It would have been extremely unreasonable to believe Logan Sargeant would be fast out of the gate in Formula 1.
This past weekend, Oscar Piastri became the first rookie in six years to take a step on a podium. Rookie drivers have always had a bit of a rough go at it in F1, but the testing ban of modern F1 cars in 2009 has severely limited just how prepared they can be. Long gone are the days of Lewis Hamilton undergoing an extensive testing program before walking into the sport and outperforming peak Fernando Alonso.
Considering all of the factors heading into this season, there was no reason to assume Sargeant would be very competitive with teammate Alex Albon. The Williams is a team in the backfield, Sargeant entered F1 without too much of a single-seater resume, Albon started to prove his potential in the Williams last year.
But there’s usually a least a hint or two as to a rookie’s potential during the season, and that has not been the case with Sargeant at all so far. If anything, he’s gotten worse as the year has gone on, which is not a good sign at all for any young athlete.
And him versus Albon? Oh God. This is an extreme content warning, if you are under the age of 120 note that viewer discretion is advised for the following two tweets.
Forget that Albon is leading the points battle 21 to 0, or even that Albon has beaten Sargeant 14 times in races. To be fully fair to the American driver, this is an inaccurate stat that doesn’t take into account times Williams did mess up with him like the mechanical failure at Zandvoort or the bad strategy call at Monza.
No, the most damning aspect of that is Albon’s perfect qualifying record.
But even still, that’s not the most ridiculous stat comparison between the two. This one might be:
Now keep in mind that Albon’s 95.9% is ahead of three of the most visible discrepancies on the grid: Alonso over Lance Stroll (which is actively dragging Aston Martin out of runner-up contention in constructor points), Yuki Tsunoda over a now-fired Nyck de Vries, and Max Verstappen over a perpetually on-the-hot-seat Sergio Perez.
Then there is the eye test, and it really has not looked well throughout this season.
Question time for the class: who are generally considered the three worst F1 drivers within the past five or so years prior to 2023? Now, there are plenty of candidates, some obvious and some less so. Let’s look at perhaps the three least controversial picks this side of Lance Stroll: Robert Kubica, Nikita Mazepin and Nicholas Latifi.
It breaks my heart to put Kubica on the list, and Williams did him absolutely no favors with the tractor they showed up with in 2019, but the Pole’s brief comeback to F1 was not a successful one. The man will deny that his many injuries from his infamous 2011 rally crash played a factor on the year, but the once promising Polish driver proved a shell of himself and was soundly defeated by a rookie George Russell in the other Williams.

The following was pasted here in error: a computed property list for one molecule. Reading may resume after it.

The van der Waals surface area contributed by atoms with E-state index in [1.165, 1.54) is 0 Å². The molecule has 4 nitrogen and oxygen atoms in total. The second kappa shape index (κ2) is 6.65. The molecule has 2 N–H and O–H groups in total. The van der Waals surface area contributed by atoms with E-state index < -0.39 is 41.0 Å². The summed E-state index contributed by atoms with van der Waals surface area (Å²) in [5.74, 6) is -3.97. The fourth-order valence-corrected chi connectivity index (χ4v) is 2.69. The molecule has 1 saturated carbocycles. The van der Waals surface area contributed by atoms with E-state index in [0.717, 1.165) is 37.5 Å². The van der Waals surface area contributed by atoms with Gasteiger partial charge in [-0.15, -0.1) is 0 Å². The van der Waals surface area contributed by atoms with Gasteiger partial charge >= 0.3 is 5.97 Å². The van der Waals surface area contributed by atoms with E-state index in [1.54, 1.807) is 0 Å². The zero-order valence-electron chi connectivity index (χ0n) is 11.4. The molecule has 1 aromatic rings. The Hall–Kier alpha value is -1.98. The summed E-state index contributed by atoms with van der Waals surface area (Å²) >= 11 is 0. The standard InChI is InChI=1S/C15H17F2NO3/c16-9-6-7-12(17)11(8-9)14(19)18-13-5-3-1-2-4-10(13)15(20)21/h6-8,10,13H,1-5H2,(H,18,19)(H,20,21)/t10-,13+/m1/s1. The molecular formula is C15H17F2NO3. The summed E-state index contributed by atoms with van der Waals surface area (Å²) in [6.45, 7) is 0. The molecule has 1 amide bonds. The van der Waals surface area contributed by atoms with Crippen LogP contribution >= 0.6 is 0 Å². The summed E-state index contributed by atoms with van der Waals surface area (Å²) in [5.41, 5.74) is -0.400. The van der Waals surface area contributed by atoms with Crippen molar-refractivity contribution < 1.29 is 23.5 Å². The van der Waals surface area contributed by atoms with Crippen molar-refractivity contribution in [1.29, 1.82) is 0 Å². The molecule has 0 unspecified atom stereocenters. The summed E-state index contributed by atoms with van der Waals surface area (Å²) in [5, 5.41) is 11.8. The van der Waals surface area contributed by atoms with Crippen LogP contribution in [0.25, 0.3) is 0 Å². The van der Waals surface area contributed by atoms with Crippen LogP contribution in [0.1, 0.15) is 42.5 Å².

In spite of Russell winning the qualifying battle 17-3 and the race battle 17-4, Kubica was still able to at least score the team’s only point of the season. There was at least one bright spot on the year for him.
It’s not too fair to compare Mazepin to Sargeant, considering Mazepin did not leave a good impression whatsoever on F1 as a whole while the jury is still out for Sargeant. And Mazepin’s Haas teammate Mick Schumacher was still able to crush him fairly easily. But, at the absolute least, Mazepin could hang his hat on keeping Schumacher honest with only a 15-6 loss in races.
Russell crushed Latifi in 2020, but Latifi was able to take advantage of Russell’s race weakness and kept the race head-to-head at 11-6. Russell improved to 16-6 in 2021, but Latifi was also able to improve in qualifying, “only” losing 16-6 to Mr. Saturday.
Albon then came in last year and ended Latifi’s F1 career in very decisive fashion, but Latifi still put up more of a fight in both races (17-4) and qualifying (18-3) then his replacement has against the same driver this year.
Again, I need to stress that nobody was expecting Sargeant to run in and compete with Albon from day one like Russell did against Kubica. But there’s a fair argument one can make where Latifi showed more promise than Sargeant has. That is a massive, massive failure and thus I cannot condone the team retaining the American for another season.
Yes, Williams has invested a lot into Sargeant. Yes, Sargeant becoming a successful driver could mean big business for both Williams and F1. But something has got to give here, especially with all of the talent likely not racing in F1 next year.
Theo Pourchaire is about to win the F2 championship and go put on a headset next year for Sauber. He’ll be joined on the sidelines by 2022 F2 champion Felipe Drugovich, who has spent this entire season just watching from the Aston Martin pit wall and will likely do so again next year. Liam Lawson, who has stolen the show at AlphaTauri this year, will complete the triumvirate over at the Red Bull/AlphaTauri garages.
Should Sargeant really stay in F1 over any of those three drivers, all of whom have objectively accomplished more in their careers than he has? No. And even though all three of those drivers are tied to other F1 teams, Williams is willing to loan out a race seat for the right price. They did it for Albon and almost did it for Piastri for this year.
Sargeant will still get a chance to turn it around this year, and will likely get another year to try and prove his worth in the F1 paddock. But he thus far has proven he does not deserve it. At least Scott Speed finished ninth twice in his F1 career.
About the author
Michael has watched NASCAR for 20 years and regularly covered the sport from 2013-2021. He moved on to Formula 1, IndyCar, and SRX coverage for the site, while still putting a toe in the water from time-to-time back into the NASCAR pool.
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